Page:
Exit from mitosis is controlled by silencing of the spindle assembly checkpoint (SAC). It is important that preceding exit, all sister chromatid pairs are correctly bioriented, and that residual catenation is resolved, permitting complete sister chromatid separation in the ensuing anaphase. Here we determine that the metaphase response to catenation in mammalian cells operates through PKCε. The PKCε-controlled pathway regulates exit from the SAC only when mitotic cells are challenged by retained catenation and this delayed exit is characterized by BubR1-high and Mad2-low kinetochores. In addition, we show that this pathway is necessary to facilitate resolution of retained catenanes in mitosis. When delayed by catenation in mitosis, inhibition of PKCε results in premature entry into anaphase with PICH-positive strands and chromosome bridging. These findings demonstrate the importance of PKCε-mediated regulation in protection from loss of chromosome integrity in cells failing to resolve catenation in G2.
|Deletion of Forkhead Box M1 transcription factor from respiratory epithelial cells inhibits pulmonary tumorigenesis. |
Wang, IC; Meliton, L; Ren, X; Zhang, Y; Balli, D; Snyder, J; Whitsett, JA; Kalinichenko, VV; Kalin, TV
PloS one 4 e6609 2009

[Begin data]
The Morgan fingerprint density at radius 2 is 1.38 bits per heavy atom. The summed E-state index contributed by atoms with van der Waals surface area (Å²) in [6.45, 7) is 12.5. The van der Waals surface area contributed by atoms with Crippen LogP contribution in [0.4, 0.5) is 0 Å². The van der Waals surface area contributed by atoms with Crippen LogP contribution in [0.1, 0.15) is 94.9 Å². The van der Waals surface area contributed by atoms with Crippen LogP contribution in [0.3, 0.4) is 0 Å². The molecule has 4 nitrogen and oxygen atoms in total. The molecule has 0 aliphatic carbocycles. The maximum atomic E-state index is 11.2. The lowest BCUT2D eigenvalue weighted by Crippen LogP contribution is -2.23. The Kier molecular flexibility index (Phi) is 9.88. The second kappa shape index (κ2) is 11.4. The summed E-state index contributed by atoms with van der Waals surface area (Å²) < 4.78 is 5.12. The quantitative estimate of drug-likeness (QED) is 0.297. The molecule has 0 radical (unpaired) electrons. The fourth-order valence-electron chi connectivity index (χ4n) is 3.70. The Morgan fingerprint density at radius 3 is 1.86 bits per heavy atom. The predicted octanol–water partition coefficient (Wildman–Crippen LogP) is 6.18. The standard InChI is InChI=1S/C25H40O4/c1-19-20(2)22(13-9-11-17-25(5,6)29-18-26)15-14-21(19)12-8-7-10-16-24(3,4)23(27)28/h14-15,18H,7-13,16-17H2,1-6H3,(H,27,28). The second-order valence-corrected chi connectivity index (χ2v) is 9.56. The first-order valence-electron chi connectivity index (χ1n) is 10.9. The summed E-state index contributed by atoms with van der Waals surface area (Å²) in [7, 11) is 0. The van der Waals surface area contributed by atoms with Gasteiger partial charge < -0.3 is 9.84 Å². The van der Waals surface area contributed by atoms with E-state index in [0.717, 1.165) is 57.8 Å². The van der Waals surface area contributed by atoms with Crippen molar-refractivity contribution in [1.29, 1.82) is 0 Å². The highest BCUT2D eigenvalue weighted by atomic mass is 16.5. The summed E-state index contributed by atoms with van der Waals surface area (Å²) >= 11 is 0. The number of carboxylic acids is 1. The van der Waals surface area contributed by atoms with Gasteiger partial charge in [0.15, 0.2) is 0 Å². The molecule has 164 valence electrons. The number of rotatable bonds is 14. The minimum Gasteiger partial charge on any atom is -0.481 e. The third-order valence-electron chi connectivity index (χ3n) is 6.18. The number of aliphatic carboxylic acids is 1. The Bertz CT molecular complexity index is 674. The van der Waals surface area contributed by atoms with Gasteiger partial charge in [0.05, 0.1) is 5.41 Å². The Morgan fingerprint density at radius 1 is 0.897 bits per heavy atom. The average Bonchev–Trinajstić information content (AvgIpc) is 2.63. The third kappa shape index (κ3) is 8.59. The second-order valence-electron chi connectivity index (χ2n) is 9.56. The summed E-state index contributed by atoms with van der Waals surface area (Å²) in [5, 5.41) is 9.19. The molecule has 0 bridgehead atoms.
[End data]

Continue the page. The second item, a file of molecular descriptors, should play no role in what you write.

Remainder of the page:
The Forkhead Box m1 (Foxm1) protein is induced in a majority of human non-small cell lung cancers and its expression is associated with poor prognosis. However, specific requirements for the Foxm1 in each cell type of the cancer lesion remain unknown. The present study provides the first genetic evidence that the Foxm1 expression in respiratory epithelial cells is essential for lung tumorigenesis. Using transgenic mice, we demonstrated that conditional deletion of Foxm1 from lung epithelial cells (epFoxm1(-/-) mice) prior to tumor initiation caused a striking reduction in the number and size of lung tumors, induced by either urethane or 3-methylcholanthrene (MCA)/butylated hydroxytoluene (BHT). Decreased lung tumorigenesis in epFoxm1(-/-) mice was associated with diminished proliferation of tumor cells and reduced expression of Topoisomerase-2alpha (TOPO-2alpha), a critical regulator of tumor cell proliferation. Depletion of Foxm1 mRNA in cultured lung adenocarcinoma cells significantly decreased TOPO-2alpha mRNA and protein levels. Moreover, Foxm1 directly bound to and induced transcription of the mouse TOPO-2alpha promoter region, indicating that TOPO-2alpha is a direct target of Foxm1 in lung tumor cells. Finally, we demonstrated that a conditional deletion of Foxm1 in pre-existing lung tumors dramatically reduced tumor growth in the lung. Expression of Foxm1 in respiratory epithelial cells is critical for lung cancer formation and TOPO-2alpha expression in vivo, suggesting that Foxm1 is a promising target for anti-tumor therapy.